In Hebrews 1:1-4, the writer of Hebrews declared,
1 God, who at various times and in various ways spoke in time past to the fathers by the prophets, 2 has in these last days spoken to us by His Son, whom He has appointed heir of all things, through whom also He made the worlds; 3 who being the brightness of His glory and the express image of His person, and upholding all things by the word of His power, when He had by Himself purged our sins, sat down at the right hand of the Majesty on high, 4 having become so much better than the angels, as He has by inheritance obtained a more excellent name than they.
These words remind us of what the apostle John said about Jesus in John 1:1,14: “In the beginning was the Word, and the Word was with God, and the Word was God.…And the Word became flesh and dwelt among us, and we beheld His glory, the glory as of the only begotten of the Father, full of grace and truth.” Jesus, of course, affirmed the teachings of Scripture in His public ministry (see Matt. 5:17-18). In turn, as the analogy we have cited so clearly illustrates, the Bible explains what nature reveals (see Ps. 19:1-4).
Even without the Bible or a specific knowledge of God’s revelation of Himself in Christ, people know enough about God from nature’s testimony to be “without excuse” (see Rom. 1:20).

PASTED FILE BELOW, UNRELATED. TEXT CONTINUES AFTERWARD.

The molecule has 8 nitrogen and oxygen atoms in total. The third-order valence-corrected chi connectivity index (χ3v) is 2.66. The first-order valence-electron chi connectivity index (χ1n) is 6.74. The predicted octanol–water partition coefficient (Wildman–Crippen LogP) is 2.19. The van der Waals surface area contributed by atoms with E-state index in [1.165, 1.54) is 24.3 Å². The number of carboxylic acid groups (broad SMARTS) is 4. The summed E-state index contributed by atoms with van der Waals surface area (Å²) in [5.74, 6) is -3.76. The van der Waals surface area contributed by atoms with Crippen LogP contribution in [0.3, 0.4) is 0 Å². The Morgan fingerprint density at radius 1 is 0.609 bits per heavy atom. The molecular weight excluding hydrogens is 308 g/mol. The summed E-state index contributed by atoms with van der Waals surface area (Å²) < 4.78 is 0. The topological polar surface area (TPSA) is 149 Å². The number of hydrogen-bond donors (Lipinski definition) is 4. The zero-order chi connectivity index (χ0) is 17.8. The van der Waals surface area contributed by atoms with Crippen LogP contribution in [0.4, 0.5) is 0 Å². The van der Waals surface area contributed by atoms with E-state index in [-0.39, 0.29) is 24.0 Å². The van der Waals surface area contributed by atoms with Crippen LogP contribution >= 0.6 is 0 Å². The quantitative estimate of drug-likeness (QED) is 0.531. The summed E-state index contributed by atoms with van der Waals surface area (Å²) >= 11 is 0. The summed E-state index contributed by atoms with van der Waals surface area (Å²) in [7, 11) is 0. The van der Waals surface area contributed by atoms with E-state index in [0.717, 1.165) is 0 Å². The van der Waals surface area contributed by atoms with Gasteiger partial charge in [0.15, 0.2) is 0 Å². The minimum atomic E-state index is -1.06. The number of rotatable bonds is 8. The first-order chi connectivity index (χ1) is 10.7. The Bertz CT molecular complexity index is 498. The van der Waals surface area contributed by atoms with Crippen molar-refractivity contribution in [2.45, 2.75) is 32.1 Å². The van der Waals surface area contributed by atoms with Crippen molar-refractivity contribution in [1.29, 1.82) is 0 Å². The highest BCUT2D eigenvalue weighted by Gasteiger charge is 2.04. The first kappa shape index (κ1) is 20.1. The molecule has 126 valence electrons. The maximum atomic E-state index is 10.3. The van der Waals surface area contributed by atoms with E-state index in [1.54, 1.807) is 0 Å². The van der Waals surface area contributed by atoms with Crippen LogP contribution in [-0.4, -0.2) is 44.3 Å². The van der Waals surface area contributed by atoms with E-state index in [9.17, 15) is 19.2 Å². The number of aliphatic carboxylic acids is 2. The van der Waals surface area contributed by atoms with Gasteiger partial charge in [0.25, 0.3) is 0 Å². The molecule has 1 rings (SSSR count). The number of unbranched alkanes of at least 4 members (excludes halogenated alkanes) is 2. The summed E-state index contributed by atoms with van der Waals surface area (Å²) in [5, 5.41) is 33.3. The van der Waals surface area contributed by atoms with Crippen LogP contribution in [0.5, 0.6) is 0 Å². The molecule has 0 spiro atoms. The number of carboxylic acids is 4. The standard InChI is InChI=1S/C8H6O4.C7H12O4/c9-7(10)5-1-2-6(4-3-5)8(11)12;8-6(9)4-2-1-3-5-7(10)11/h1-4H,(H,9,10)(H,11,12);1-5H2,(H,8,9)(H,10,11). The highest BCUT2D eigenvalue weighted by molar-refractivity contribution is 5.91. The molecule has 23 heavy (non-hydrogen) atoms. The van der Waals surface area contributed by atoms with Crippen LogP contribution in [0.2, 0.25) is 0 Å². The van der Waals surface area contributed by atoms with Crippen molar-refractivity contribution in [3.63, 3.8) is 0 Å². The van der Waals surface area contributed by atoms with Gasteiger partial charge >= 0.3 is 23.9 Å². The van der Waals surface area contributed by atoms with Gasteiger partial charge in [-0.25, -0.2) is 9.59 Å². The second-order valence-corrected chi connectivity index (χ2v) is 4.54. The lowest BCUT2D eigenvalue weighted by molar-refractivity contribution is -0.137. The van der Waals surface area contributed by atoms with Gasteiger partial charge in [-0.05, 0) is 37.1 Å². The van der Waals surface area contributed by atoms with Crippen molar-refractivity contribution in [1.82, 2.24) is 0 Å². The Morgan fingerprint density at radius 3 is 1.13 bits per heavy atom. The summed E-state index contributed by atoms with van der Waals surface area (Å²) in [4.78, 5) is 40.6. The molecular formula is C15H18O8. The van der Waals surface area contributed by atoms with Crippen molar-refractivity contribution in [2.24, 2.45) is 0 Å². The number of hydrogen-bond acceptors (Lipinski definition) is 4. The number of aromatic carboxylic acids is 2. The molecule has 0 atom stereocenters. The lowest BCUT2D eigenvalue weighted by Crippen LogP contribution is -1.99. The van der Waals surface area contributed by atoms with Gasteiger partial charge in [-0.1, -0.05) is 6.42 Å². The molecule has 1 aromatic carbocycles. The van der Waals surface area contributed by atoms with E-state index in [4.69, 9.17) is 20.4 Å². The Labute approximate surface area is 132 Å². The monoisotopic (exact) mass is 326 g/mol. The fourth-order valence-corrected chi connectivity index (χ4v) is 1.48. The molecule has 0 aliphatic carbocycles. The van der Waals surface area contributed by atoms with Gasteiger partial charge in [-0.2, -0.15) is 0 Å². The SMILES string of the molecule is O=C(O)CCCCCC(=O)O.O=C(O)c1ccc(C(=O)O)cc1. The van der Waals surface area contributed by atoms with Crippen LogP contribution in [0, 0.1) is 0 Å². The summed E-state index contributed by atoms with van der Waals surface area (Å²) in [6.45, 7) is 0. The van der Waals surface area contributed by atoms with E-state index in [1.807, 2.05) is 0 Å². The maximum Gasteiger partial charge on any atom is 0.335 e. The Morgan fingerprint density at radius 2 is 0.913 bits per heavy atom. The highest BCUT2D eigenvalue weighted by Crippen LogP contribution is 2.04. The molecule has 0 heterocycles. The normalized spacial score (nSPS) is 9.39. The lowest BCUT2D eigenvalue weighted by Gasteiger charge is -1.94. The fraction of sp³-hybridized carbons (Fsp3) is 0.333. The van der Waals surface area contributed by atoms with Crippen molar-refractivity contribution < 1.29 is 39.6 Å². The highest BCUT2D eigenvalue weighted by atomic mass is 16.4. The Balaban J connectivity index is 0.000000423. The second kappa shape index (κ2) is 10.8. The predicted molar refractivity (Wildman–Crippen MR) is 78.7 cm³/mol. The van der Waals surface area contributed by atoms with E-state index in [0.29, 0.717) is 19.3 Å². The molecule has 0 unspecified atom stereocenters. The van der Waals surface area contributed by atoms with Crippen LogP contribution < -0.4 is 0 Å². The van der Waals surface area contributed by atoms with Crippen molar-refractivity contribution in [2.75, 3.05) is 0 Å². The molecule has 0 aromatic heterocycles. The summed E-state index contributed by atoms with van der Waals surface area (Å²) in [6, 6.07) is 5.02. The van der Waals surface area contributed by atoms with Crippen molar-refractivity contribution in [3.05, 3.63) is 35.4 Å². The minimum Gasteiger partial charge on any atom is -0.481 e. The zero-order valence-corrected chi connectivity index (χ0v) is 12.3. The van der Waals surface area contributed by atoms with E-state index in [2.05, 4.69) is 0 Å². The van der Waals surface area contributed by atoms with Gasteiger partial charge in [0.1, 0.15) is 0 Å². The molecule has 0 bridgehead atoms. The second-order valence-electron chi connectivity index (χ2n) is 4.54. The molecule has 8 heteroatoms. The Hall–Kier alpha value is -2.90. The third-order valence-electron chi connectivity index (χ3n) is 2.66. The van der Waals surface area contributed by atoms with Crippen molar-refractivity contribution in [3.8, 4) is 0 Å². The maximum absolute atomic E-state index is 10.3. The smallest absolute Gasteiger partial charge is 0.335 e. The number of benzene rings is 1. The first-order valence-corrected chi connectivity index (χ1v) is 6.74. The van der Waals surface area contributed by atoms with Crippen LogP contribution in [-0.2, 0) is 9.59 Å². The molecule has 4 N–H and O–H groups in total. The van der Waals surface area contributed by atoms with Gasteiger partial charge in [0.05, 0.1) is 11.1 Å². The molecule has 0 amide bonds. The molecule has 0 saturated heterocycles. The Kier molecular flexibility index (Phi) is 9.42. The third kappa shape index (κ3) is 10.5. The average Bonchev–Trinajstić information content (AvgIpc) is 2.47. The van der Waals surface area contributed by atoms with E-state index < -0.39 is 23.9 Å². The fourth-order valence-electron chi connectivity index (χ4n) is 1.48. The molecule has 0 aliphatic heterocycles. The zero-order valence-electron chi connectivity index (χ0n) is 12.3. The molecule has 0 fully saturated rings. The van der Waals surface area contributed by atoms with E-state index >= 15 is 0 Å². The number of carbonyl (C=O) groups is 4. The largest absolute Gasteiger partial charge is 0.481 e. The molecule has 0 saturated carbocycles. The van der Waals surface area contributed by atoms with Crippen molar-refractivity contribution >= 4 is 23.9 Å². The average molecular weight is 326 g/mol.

Yet, even without the Bible or a specific knowledge of God’s revelation of Himself in Christ, people know enough about God from nature’s testimony to be “without excuse.” Paul wrote, “For since the creation of the world His [God’s] invisible attributes are clearly seen, being understood by the things that are made, even His eternal power and Godhead, so that they [the unrighteous, but by implication all people] are without excuse” (see Rom. 1:20).
Since nature, the Bible, and Jesus Christ come together to speak a clear and unified message, we do well to heed all they tell us, including what they have said about marriage.
Remember this about marriage: What nature reveals, the Bible explains, and Jesus affirmed.5
It can’t get any more reliable than that.
An epilogue to this series of articles is available here.
Copyright © 2015 by B. Nathaniel Sullivan. All Rights Reserved.
Unless otherwise indicated, Scripture has been taken from the New King James Version®. Copyright © 1982 by Thomas Nelson, Inc. Used by permission. All rights reserved.
3The last four posts are:
- A Dead End—The High Cost of Denying the Obvious: Part 1
- God Speaks Clearly Through Nature—The High Cost of Denying the Obvious: Part 2
- God’s Definition of Marriage Is Self-Evident—The High Cost of Denying the Obvious: Part 3
- Too Important to Miss—The High Cost of Denying the Obvious, Part 4
4Francis A. Schaeffer, The God Who is There: 30th Anniversary Edition (Downers Grove, Illinois: InterVarsity Press 1998, 1982, 1968), 137-138.